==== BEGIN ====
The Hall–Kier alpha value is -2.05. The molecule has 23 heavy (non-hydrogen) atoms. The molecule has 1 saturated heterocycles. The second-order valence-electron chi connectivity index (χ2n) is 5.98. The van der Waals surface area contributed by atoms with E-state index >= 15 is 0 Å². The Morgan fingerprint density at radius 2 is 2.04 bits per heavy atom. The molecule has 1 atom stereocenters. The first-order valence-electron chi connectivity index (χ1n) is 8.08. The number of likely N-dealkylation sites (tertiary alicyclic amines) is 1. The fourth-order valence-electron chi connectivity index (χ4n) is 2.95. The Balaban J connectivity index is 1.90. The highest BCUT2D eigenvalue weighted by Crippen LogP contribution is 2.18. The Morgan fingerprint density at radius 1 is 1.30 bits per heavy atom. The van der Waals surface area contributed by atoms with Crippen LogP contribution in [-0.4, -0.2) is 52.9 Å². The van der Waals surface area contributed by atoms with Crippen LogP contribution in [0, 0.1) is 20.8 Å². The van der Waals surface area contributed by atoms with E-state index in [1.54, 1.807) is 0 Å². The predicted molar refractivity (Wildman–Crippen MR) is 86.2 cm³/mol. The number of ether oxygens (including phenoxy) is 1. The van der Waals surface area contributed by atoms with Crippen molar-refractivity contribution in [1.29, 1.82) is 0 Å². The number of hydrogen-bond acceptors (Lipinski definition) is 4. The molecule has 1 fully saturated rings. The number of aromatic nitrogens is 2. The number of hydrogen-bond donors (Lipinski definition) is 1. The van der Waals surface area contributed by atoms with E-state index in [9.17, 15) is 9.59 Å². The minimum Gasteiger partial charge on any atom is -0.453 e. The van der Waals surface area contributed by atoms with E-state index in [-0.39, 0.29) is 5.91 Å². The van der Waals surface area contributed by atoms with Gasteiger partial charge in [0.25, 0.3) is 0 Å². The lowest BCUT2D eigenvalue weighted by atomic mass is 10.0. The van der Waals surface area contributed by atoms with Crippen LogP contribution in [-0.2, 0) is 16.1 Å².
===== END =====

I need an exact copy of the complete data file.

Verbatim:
The Hall–Kier alpha value is -2.05. The molecule has 23 heavy (non-hydrogen) atoms. The molecule has 1 saturated heterocycles. The second-order valence-electron chi connectivity index (χ2n) is 5.98. The van der Waals surface area contributed by atoms with E-state index >= 15 is 0 Å². The Morgan fingerprint density at radius 2 is 2.04 bits per heavy atom. The molecule has 1 atom stereocenters. The first-order valence-electron chi connectivity index (χ1n) is 8.08. The number of likely N-dealkylation sites (tertiary alicyclic amines) is 1. The fourth-order valence-electron chi connectivity index (χ4n) is 2.95. The Balaban J connectivity index is 1.90. The highest BCUT2D eigenvalue weighted by Crippen LogP contribution is 2.18. The Morgan fingerprint density at radius 1 is 1.30 bits per heavy atom. The van der Waals surface area contributed by atoms with Crippen LogP contribution in [-0.4, -0.2) is 52.9 Å². The van der Waals surface area contributed by atoms with Crippen LogP contribution in [0, 0.1) is 20.8 Å². The van der Waals surface area contributed by atoms with E-state index in [1.54, 1.807) is 0 Å². The predicted molar refractivity (Wildman–Crippen MR) is 86.2 cm³/mol. The number of ether oxygens (including phenoxy) is 1. The van der Waals surface area contributed by atoms with Crippen molar-refractivity contribution in [1.29, 1.82) is 0 Å². The number of hydrogen-bond acceptors (Lipinski definition) is 4. The molecule has 1 fully saturated rings. The number of aromatic nitrogens is 2. The number of hydrogen-bond donors (Lipinski definition) is 1. The van der Waals surface area contributed by atoms with E-state index in [9.17, 15) is 9.59 Å². The minimum Gasteiger partial charge on any atom is -0.453 e. The van der Waals surface area contributed by atoms with E-state index in [-0.39, 0.29) is 5.91 Å². The van der Waals surface area contributed by atoms with Gasteiger partial charge in [0.25, 0.3) is 0 Å². The lowest BCUT2D eigenvalue weighted by atomic mass is 10.0. The van der Waals surface area contributed by atoms with Crippen LogP contribution in [-0.2, 0) is 16.1 Å².